“If they report COVID-like symptoms, we will do PCR [polymerase chain reaction] COVID testing. We try to get it within the first 72 hours of the symptoms.

“Pfizer also has a self-test.”

BEACON: What can you say about the rate of effectiveness of the vaccines?

RANKIN: “Moderna and Pfizer are saying that they [vaccines] are 95-percent effective. That is, the vaccination is 95-percent effective for those who received a vaccine did not get COVID. None of the vaccine group that had gotten COVID had a severe illness.”

BEACON: So now the coronavirus vaccine is being distributed for those deemed at highest risk for contracting the disease?

RANKIN: “An advisory panel for the FDA on Dec. 10 endorsed the development of Pfizer’s coronavirus vaccine, and the FDA issued an emergency-use authorization.

“Gov. DeSantis said the priority will go first to long-term residential facilities staff and residents and to front-line health care workers with the most contact with COVID patients.

“We do not have any vaccine doses outside the trial vaccine to use for our research staff or my medical office staff. All early allocations have gone to the Florida Hospital systems to distribute to health care providers, long-term facilities, and soon Floridians over 65 years old.. Hopefully the supply chain will improve early next year. It will improve also when several more COVID vaccines are approved soon.”

BEACON: Who is monitoring the clinical trials and the vaccine development?

“The FDA oversees everything we do here. Pfizer and Moderna oversee everything we do here.”

BEACON: Will Accel Research perform any additional coronavirus vaccine trials?

RANKIN: “We’ve gotten new contracts from Johnson & Johnson and Novavax for clinical trials for their coronavirus vaccines.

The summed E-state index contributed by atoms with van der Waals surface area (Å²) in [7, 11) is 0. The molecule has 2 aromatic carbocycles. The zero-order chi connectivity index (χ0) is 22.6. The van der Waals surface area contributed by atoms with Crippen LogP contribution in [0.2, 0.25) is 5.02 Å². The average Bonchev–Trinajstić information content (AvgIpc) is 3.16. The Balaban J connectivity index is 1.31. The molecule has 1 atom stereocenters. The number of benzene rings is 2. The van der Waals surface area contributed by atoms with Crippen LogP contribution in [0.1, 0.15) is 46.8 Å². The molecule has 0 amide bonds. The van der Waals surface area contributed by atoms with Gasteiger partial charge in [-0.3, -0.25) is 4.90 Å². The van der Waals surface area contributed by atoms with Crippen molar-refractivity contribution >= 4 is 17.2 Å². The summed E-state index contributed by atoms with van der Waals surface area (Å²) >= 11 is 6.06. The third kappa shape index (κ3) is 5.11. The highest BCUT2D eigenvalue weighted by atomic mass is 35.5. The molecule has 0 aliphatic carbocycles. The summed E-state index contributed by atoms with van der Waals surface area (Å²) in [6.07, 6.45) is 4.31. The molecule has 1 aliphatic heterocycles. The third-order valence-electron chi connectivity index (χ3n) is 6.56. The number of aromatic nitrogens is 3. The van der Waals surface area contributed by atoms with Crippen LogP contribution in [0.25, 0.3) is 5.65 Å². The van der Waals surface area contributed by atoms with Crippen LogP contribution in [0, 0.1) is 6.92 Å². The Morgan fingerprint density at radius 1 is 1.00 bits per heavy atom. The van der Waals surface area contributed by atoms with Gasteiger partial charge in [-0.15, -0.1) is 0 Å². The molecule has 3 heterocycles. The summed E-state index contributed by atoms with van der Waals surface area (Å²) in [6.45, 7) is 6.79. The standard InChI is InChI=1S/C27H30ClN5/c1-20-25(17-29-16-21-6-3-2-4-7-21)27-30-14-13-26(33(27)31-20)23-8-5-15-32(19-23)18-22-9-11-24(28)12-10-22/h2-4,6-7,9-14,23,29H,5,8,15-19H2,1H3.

“There are potentially six vaccines that have a great chance to be approved in the U.S. Accel Research will be working on five of the six COVID -19 vaccines here in DeLand. I doubt there is another research facility in the U.S. that will work on the development of that many different COVID vaccines. We are not working on the AstraZeneca COVID vaccine. We anticipate working on Sanofi/GSK Covid vaccine when their trials start in the spring as our site has already been selected for those research trials.

“We are enrolling for Janssen/(Johnson and Johnson) and Novavax vaccines now, and those interested in participating can go to COVIDORLANDO.com or call 386-785-2400.”

BEACON: There is word of a new and more virulent strain of the coronavirus spreading. Will the vaccines now being tested and given protect people against this virus variant, as well?

RANKIN: “I know there has been much recent discussion about coronavirus mutating. We do not know how mutations might affect the vaccine efficacy. The current mutated strains are reported to be more transmissible from person to person but are not causing more severe illness. I think we will see the current vaccines hold up to the current mutations due to the fact the vaccines target that spike protein on the coronavirus surface. That specific spike protein is what allows the virus to attach to our tissue and infect (invade) our cells. The hope is that the spike protein will not mutate much so the vaccine will remain very effective.”